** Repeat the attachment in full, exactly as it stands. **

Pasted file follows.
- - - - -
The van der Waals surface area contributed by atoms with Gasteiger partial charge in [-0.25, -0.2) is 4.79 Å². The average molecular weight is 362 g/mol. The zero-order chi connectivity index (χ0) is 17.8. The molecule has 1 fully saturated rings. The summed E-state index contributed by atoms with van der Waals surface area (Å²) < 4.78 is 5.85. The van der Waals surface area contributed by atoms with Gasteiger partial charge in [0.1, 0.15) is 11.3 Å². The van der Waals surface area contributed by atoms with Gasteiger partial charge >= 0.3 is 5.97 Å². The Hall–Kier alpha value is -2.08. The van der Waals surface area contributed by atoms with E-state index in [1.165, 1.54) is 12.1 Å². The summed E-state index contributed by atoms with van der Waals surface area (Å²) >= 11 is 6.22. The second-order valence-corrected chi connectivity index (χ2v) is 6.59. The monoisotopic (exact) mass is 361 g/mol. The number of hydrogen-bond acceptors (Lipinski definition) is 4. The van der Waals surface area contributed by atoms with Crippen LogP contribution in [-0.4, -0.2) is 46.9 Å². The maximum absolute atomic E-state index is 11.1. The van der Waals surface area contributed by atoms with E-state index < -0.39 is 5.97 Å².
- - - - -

The van der Waals surface area contributed by atoms with Gasteiger partial charge in [-0.25, -0.2) is 4.79 Å². The average molecular weight is 362 g/mol. The zero-order chi connectivity index (χ0) is 17.8. The molecule has 1 fully saturated rings. The summed E-state index contributed by atoms with van der Waals surface area (Å²) < 4.78 is 5.85. The van der Waals surface area contributed by atoms with Gasteiger partial charge in [0.1, 0.15) is 11.3 Å². The van der Waals surface area contributed by atoms with Gasteiger partial charge >= 0.3 is 5.97 Å². The Hall–Kier alpha value is -2.08. The van der Waals surface area contributed by atoms with E-state index in [1.165, 1.54) is 12.1 Å². The summed E-state index contributed by atoms with van der Waals surface area (Å²) >= 11 is 6.22. The second-order valence-corrected chi connectivity index (χ2v) is 6.59. The monoisotopic (exact) mass is 361 g/mol. The number of hydrogen-bond acceptors (Lipinski definition) is 4. The van der Waals surface area contributed by atoms with Crippen LogP contribution in [-0.4, -0.2) is 46.9 Å². The maximum absolute atomic E-state index is 11.1. The van der Waals surface area contributed by atoms with E-state index < -0.39 is 5.97 Å².